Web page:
In the wake of the devastating Ohio train derailment, we discuss the importance of railroad safety, new fines to deter carelessness, inspection and safety software that can help make railways safer.
Since the first railway introduction in the 17th century, safety has always been a delicate issue. In the aftermath of the recent Ohio train derailment, it is a topic that has received increased attention from the national and international media.
Is there a solution to tightening safety on the railway that is more accessible than many people think?
The Impact of the Ohio Train Derailment
According to a preliminary report from the National Transportation Safety Board, an overheated wheel bearing on a Norfolk Southern railcar was the most likely cause of 38 cars of a train derailing. The wheel-bearing failure occurred on a hopper railcar hauling polyethylene plastic pellets near the front of the train on February 3rd.
In the accident, 11 tankers carrying hazardous materials caught fire and began impacting people and wildlife in the surrounding area. According to a USA Today report, the Ohio Department of Natural Resources estimates that over 43,000 animals died in and around East Palestine in the three weeks after the train derailment. Officials believe that the thousands of fish killed died instantly.
More than 4,700 residents of the area have complained about illness in the weeks since the burn and wonder what impact the hazardous materials had on them. Now they worry about long-term health and environmental risks for their families, pets, area wildlife, and crops.
Increased Fines As Lawmakers Buckle Down on Safety
Following the incident, lawmakers on Capitol Hill reached a bipartisan consensus, calling for changes to rail safety regulations.
A group of lawmakers, including Ohio Republican Senator J.D. Vance, recently introduced the Railway Safety Act of 2023. The objective of this will apply additional safety rules, increase fines for safety violations, enforce added safety inspections, and require companies to notify states when trains carrying hazardous cargo will travel through their borders.
In addition, Transportation Secretary Peter Buttigieg requested that Northolk refocus its efforts on railway safety. While Norfolk Southern's safety record and the industry's business practices are questionable, some parties have asked whether the Biden administration is doing enough to assist the East Palestine community.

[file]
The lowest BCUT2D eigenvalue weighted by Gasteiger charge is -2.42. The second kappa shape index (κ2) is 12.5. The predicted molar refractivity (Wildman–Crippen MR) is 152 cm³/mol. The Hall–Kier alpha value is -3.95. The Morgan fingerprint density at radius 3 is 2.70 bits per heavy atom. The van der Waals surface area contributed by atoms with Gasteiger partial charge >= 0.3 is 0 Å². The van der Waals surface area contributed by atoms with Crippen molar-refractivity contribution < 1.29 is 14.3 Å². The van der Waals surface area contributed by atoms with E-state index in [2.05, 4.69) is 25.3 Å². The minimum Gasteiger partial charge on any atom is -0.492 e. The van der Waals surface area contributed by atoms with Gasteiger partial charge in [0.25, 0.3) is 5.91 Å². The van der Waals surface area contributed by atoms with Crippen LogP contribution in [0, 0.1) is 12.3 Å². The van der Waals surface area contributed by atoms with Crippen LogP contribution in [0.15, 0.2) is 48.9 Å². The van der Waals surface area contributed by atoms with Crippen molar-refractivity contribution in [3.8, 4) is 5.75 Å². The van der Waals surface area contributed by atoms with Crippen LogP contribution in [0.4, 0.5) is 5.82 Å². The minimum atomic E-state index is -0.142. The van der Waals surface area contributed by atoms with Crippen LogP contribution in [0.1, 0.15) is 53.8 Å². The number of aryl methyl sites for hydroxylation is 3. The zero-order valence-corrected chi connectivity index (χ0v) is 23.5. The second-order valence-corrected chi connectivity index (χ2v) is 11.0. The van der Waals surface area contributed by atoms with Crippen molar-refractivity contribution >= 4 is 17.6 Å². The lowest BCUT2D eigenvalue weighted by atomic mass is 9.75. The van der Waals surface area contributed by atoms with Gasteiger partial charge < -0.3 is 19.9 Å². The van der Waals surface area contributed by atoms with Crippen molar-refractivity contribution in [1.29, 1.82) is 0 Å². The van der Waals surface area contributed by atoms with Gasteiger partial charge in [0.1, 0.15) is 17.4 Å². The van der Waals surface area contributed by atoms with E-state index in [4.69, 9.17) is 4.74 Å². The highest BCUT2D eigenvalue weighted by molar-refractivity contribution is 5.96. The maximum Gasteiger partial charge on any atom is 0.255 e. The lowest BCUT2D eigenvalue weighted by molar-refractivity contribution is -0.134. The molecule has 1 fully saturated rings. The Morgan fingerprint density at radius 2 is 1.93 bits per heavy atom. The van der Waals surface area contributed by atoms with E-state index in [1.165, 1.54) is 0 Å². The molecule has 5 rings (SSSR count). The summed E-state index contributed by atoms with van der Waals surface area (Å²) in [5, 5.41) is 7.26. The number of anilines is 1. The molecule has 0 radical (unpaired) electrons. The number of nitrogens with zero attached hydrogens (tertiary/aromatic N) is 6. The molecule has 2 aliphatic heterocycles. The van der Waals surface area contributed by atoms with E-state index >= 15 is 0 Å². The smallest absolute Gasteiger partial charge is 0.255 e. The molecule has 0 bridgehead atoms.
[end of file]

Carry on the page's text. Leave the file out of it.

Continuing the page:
Will Fines Increase?
Buttigieg has voiced his intentions to raise the fine cap for railroad safety violations to better protect citizens. The hope is that higher fines will serve as a major deterrent to the industry's powerhouses, and make them more proactive and accountable for rail safety.
According to federal regulations, the existing maximum fine for safety violations is $225,455. Last year, Norfolk Southern's revenue was $12.7 billion, so there definitely seems to be a strong argument for putting hefty fines in place to hold railroad companies more responsible for preventing these types of accidents.
But this focuses on punishing bad outcomes. What can rail companies do now to proactively improve railroad safety?
Could Inspection Apps Be the Answer to Tightening Railway Safety?
One solution is to tighten safety from the start. The question is how best to achieve this goal. Fines are a great incentive, but the system will really improve when companies take steps in advance to prevent these catastrophes.
Investments in innovative or additional safety equipment and increasing daily inspections are some suggestions. Another is to expand the type and amount of data that these organizations collect. And how can we improve getting inspection results, schedules and inventory lists to key decision-makers in rail organizations, transportation regulatory agencies, and state officials more quickly?
Many businesses are looking to build inspection applications that work on any mobile device and can collect information anywhere and share it instantly.
Digital data collection reduces the possibility of mistakes and lost paperwork. They also enable faster analysis and sharing of critical information and reports or PDFs.
How Inspection Software Can Help Railway Companies
Instead of using clipboards and paper, inspectors can use smartphones or tablets to quickly inspect rail, trains, poles, and cargo, sharing hours off inspections.